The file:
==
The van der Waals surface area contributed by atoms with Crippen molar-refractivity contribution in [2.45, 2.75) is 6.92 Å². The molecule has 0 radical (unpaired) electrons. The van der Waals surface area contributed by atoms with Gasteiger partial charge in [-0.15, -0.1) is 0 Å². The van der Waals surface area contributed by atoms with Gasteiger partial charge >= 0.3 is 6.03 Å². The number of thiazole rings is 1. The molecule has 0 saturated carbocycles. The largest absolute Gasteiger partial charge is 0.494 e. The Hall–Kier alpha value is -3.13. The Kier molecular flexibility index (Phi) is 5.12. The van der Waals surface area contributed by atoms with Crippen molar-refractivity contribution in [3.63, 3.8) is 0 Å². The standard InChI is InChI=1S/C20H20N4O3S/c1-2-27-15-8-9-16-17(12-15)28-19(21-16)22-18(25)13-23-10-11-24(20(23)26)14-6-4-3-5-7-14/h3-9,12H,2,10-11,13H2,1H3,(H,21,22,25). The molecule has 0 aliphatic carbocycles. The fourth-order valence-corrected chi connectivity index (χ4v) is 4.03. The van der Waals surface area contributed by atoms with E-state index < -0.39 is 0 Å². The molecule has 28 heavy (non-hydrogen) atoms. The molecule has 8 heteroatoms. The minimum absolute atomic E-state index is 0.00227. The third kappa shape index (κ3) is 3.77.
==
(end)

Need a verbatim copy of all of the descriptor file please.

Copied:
The van der Waals surface area contributed by atoms with Crippen molar-refractivity contribution in [2.45, 2.75) is 6.92 Å². The molecule has 0 radical (unpaired) electrons. The van der Waals surface area contributed by atoms with Gasteiger partial charge in [-0.15, -0.1) is 0 Å². The van der Waals surface area contributed by atoms with Gasteiger partial charge >= 0.3 is 6.03 Å². The number of thiazole rings is 1. The molecule has 0 saturated carbocycles. The largest absolute Gasteiger partial charge is 0.494 e. The Hall–Kier alpha value is -3.13. The Kier molecular flexibility index (Phi) is 5.12. The van der Waals surface area contributed by atoms with Crippen molar-refractivity contribution in [3.63, 3.8) is 0 Å². The standard InChI is InChI=1S/C20H20N4O3S/c1-2-27-15-8-9-16-17(12-15)28-19(21-16)22-18(25)13-23-10-11-24(20(23)26)14-6-4-3-5-7-14/h3-9,12H,2,10-11,13H2,1H3,(H,21,22,25). The molecule has 0 aliphatic carbocycles. The fourth-order valence-corrected chi connectivity index (χ4v) is 4.03. The van der Waals surface area contributed by atoms with E-state index < -0.39 is 0 Å². The molecule has 28 heavy (non-hydrogen) atoms. The molecule has 8 heteroatoms. The minimum absolute atomic E-state index is 0.00227. The third kappa shape index (κ3) is 3.77.